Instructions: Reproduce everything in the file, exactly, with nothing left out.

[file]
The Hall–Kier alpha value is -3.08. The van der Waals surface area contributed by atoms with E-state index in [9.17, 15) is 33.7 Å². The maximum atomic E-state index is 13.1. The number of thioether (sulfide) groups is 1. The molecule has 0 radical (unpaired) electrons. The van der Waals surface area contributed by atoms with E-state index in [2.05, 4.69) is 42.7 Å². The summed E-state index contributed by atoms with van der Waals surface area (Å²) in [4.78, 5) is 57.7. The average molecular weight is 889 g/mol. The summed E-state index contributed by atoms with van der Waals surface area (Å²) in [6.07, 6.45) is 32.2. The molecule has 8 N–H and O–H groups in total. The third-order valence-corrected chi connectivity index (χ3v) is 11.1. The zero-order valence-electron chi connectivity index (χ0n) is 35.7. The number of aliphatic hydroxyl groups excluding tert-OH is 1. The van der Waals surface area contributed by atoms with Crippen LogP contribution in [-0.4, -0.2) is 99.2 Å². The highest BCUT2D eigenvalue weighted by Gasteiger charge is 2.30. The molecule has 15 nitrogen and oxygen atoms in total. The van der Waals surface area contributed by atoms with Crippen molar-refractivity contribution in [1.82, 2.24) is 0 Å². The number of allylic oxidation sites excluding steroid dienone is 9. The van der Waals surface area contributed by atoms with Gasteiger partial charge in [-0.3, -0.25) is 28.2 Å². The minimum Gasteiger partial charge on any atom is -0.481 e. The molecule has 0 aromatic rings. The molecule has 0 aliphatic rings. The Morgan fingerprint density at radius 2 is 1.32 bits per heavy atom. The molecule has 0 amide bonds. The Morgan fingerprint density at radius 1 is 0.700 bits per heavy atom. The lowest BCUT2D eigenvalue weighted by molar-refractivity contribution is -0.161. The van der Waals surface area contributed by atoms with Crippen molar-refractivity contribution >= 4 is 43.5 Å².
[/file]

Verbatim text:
The Hall–Kier alpha value is -3.08. The van der Waals surface area contributed by atoms with E-state index in [9.17, 15) is 33.7 Å². The maximum atomic E-state index is 13.1. The number of thioether (sulfide) groups is 1. The molecule has 0 radical (unpaired) electrons. The van der Waals surface area contributed by atoms with E-state index in [2.05, 4.69) is 42.7 Å². The summed E-state index contributed by atoms with van der Waals surface area (Å²) in [4.78, 5) is 57.7. The average molecular weight is 889 g/mol. The summed E-state index contributed by atoms with van der Waals surface area (Å²) in [6.07, 6.45) is 32.2. The molecule has 8 N–H and O–H groups in total. The third-order valence-corrected chi connectivity index (χ3v) is 11.1. The zero-order valence-electron chi connectivity index (χ0n) is 35.7. The number of aliphatic hydroxyl groups excluding tert-OH is 1. The van der Waals surface area contributed by atoms with Crippen LogP contribution in [-0.4, -0.2) is 99.2 Å². The highest BCUT2D eigenvalue weighted by Gasteiger charge is 2.30. The molecule has 15 nitrogen and oxygen atoms in total. The van der Waals surface area contributed by atoms with Crippen molar-refractivity contribution in [1.82, 2.24) is 0 Å². The number of allylic oxidation sites excluding steroid dienone is 9. The van der Waals surface area contributed by atoms with Gasteiger partial charge in [-0.3, -0.25) is 28.2 Å². The minimum Gasteiger partial charge on any atom is -0.481 e. The molecule has 0 aromatic rings. The molecule has 0 aliphatic rings. The Morgan fingerprint density at radius 2 is 1.32 bits per heavy atom. The molecule has 0 amide bonds. The Morgan fingerprint density at radius 1 is 0.700 bits per heavy atom. The lowest BCUT2D eigenvalue weighted by molar-refractivity contribution is -0.161. The van der Waals surface area contributed by atoms with Crippen molar-refractivity contribution >= 4 is 43.5 Å².